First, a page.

I’m finishing Susan Cheever’s biography of Alcoholics Anonymous co-founder Bill Wilson, My Name Is Bill. For those who enjoy distinctively American biography and the intersection between spirituality and cultural history, Cheever’s book is outstanding and interesting.
It’s also a great prompt for those who are living through a “church crisis” and feeling spiritually homeless.
That would be me in the middle of that crisis, and best I can tell from my email, thousands and thousands of others are on the same bus.
It’s not that I don’t have a home church where people love me, or that I’m a church consumer who can’t be satisfied with the coffee bar and kickin’ worship band at the local megachurch, or that I am so theologically sophisticated that I can’t stand to listen to any preacher who isn’t more interesting than N.T. Wright.
No, my spiritual “aloneness” crisis is something inside of me. It just isn’t syncing with the churches around me. I feel like I’m sitting in a huge commercial for a product I don’t want to buy anymore. (Not Jesus, but the current version of the Christian life as its sold by evangelicals in general.) I haven’t abandoned the church. I just feel like I’m an alien visitor listening to a lot of that sound the adults make in the Charlie Brown cartoons.
Which brings me to Alcoholics Anonymous. When I was a pastor, our church started an outreach to alcoholics with a ministry called Alcoholics for Christ. A recovering alcoholic and committed Christian in my church had long experience in AA and was excited about what we could do with AC. So through him, I was introduced to AA and AC meetings in the Louisville area. I attended meetings of all kinds in various places on a regular basis.
And I kept saying, “I like this better than church.”
Well, not always. I’m not talking about the smoking or the crudeness or the generic spirituality. No, I’m talking about two things.
The stories. The stories are human stories. Remarkably similar. Sometimes boring. Sometimes compelling. All recognizable. All full of brokenness, human tragedy and humor. Stories about the breakthrough of grace in the midst of the worst messes we can make of life. But they are “our” stories; even for non-alcoholic, but otherwise addicted persons like myself.
The other thing was the experience of community. In those rooms, community was pursued and community happened. It was clumsy and awkward, and sometimes it wasn’t at all pretty. It could make you wince. But it was the real deal. People opened the door of their real lives, let some of the ugliness out, and everyone respected and loved one another through it all.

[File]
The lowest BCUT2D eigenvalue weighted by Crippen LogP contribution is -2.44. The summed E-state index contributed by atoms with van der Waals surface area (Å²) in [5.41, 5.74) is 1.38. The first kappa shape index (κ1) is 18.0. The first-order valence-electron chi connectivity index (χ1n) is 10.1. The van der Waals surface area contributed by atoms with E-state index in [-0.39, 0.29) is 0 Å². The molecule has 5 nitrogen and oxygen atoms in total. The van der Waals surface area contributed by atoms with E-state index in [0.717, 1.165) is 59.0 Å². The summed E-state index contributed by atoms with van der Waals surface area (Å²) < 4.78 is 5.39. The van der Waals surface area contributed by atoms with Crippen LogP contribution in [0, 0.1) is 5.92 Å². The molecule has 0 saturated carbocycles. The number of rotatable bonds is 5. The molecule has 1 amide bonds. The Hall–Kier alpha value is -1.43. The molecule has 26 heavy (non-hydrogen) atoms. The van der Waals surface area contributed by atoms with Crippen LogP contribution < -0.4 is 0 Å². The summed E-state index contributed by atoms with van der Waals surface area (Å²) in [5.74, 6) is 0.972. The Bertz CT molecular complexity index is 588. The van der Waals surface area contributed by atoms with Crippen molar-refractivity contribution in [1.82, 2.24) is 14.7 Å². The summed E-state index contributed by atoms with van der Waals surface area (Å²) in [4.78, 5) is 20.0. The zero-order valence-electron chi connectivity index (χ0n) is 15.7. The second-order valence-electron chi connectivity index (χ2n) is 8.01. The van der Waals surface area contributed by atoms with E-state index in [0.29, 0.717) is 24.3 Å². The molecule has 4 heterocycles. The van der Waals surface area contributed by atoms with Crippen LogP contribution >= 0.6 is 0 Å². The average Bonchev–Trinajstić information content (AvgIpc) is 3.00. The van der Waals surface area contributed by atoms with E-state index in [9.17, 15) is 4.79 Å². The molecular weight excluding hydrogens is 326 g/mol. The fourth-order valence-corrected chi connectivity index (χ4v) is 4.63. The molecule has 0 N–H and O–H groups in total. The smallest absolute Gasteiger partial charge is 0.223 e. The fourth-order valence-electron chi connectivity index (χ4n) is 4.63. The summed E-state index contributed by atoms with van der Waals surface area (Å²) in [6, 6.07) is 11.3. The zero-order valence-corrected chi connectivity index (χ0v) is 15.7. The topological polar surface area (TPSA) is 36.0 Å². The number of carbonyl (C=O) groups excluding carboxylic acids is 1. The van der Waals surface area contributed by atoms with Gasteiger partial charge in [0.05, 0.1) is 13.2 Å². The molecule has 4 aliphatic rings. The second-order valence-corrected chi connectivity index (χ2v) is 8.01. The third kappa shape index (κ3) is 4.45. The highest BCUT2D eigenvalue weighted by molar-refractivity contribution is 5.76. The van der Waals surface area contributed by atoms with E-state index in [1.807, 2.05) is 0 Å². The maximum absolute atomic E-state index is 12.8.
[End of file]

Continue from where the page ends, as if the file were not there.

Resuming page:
Not what we Christians call community, which is an orchestrated ritual of convincing ourselves we’ve done a lot of things we actually haven’t come near doing. No, this was community that moved in and toward the center of those Twelve Steps and Traditions: sobriety as a gift of spirituality found in common.
Now I would love to add a lot of Jesus and the Gospel to this experience. Celebrate Recovery and similar ministries do exactly that. But as it was, it was something that drew me in and made me wonder if I was looking at a movement much more similar to Jesus than what I experience on Sundays?
AA started with Bill W and Dr. Bob meeting for what was supposed to be a 15 minute talk where a former drinker encouraged a struggling alcoholic. It turned into hours, into a friendship and eventually into a movement with a life of its own.
The “secret” those founders discovered between themselves is something that Christians should know by heart. Sin, Grace, Gospel, Community, the Work of the Spirit.
We have a story in Jesus and that story allows us to open up our closets and tell the truth. What would happen if Christians told the truth? To one another? To ourselves? To the Christian community?
Our stories are important. The Gospels are full of the awareness that God knows the whole story of the woman at the well and the tax collectors by the roadside. He knows it all, and loves us in Jesus with a fierce, unstoppable love.
Community can happen. Maybe not at the scheduled times and places, but at the times and places the Holy Spirit creates. How much does the Spirit long for more of those Bill and Dr. Bob movements to be born out of such small beginnings of genuine community.
So I may feel “homeless,” but the Holy Spirit is creating the church in all kinds of two and three person settings. He’s opening the closets, giving us community, showing us what it’s like to be loved safely and loved anyway.
My prayer isn’t that I will find the church. I’ve had plenty of that. I want the Holy Spirit to make me the beginning of the Jesus-story believing community that tells its stories to the world. I want what Jesus wanted when he poured out his spirit on those disciples to happen in and through me, to whoever is thirsty, lost and alone.
Does someone have 15 minutes? Let’s get something started and see where Jesus takes it.
[Note: If you plan to badmouth AA, CR etc. in the comments, save your time. I’m not going to publish you.]